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By Tahja Cropper

The COVID-19 pandemic was no match for the perseverance of Izaiah Brown, who as a freshman at the University of Maryland Eastern Shore earned his professional pilot’s license last month.

His interest in flight was influenced by his mother, who used to take him to a playground near the Baltimore-Washington International Thurgood Marshall Airport (BWI), where he watched planes taking off and landing. UMES’ aviation science program, the only aviation bachelor’s degree program in Maryland, was a significant factor that attracted the Baltimore native to the university to pursue his goals.

“It takes a lot of dedication. There’s a lot of studying,” Brown said. “It’s not one of those things you can do just to do it. You have to really be interested in it or you’re not going to be able to do it.” 

Chris Hartman, aviation science assistant professor and program coordinator, said the path to earning a pilot’s license is intense.

“In order to become a private pilot, a student must complete the ground school course, pass a (Federal Aviation Administration) knowledge test, complete 40 hours of flight training and then pass a practical exam in the airplane with an FAA designated examiner,” Hartman said.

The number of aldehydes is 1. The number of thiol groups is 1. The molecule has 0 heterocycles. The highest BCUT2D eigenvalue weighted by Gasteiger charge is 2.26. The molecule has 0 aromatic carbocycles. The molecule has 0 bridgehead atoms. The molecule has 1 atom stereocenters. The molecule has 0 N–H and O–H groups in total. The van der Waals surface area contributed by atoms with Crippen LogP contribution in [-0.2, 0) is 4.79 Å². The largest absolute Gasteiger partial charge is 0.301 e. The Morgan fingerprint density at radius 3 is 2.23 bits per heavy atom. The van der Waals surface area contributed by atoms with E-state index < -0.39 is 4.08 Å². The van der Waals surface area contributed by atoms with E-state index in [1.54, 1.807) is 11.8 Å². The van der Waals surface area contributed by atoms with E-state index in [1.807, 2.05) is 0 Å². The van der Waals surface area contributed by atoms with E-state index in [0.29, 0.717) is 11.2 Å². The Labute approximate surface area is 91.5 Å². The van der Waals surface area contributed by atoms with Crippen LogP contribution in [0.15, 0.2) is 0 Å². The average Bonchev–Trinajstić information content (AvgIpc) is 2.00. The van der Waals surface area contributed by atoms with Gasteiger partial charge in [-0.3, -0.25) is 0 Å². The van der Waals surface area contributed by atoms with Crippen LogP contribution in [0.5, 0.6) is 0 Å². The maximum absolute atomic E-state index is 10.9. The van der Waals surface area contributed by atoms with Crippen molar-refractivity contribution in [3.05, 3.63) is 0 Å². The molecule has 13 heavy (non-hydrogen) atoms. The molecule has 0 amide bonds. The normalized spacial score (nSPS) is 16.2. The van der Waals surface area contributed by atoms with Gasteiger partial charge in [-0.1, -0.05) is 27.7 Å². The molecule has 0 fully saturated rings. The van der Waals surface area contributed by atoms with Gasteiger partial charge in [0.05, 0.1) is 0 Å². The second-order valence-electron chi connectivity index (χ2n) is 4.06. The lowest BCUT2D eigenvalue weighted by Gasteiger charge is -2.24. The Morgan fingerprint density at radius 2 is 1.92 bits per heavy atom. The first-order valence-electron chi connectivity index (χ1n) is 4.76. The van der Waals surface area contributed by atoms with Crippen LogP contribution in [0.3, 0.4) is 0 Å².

“A professional pilot student at UMES begins flight training in the first semester of their freshman year,” Hartman said. “This makes for an intense experience as the student must balance flight training with the normal freshman experience of classes.”

Because of COVID-19 contact restrictions, Brown was unable to start flight training in Fall 2020, so he completed all 40 hours of flight training and the private pilot certification in the Spring 2021 semester.

“Izaiah has shown exceptional dedication in his time here,” Hartman said

Brown acknowledged the importance of the UMES environment and support during this process — especially from faculty.

He received praise on social media earlier this month from a leader of a mentoring program, Next One Up, which he participated in as a middle and high school student.

“A scrappy kid from East Baltimore applied to Next One Up in 7th grade. He never stopped showing up,” said Matt Hanna, Next One Up’s founder and chief executive officer.

“A kid (who) had never been to the airport told us he wanted to be a pilot. Now, after just his freshman year at the University of Maryland Eastern Shore, he has his pilot’s license,” Hanna wrote.

“He never complained, never missed a day and does what he says he will do. Your family is proud, Baltimore is proud. Well done my friend. Thank you for inspiring others, Izaiah, you are living your dream,” Hanna’s post said.

At the end of June, Brown will work with Boutique Air at BWI in a non-flight position. In the future, he looks forward to gaining flight experience in the U.S. military.

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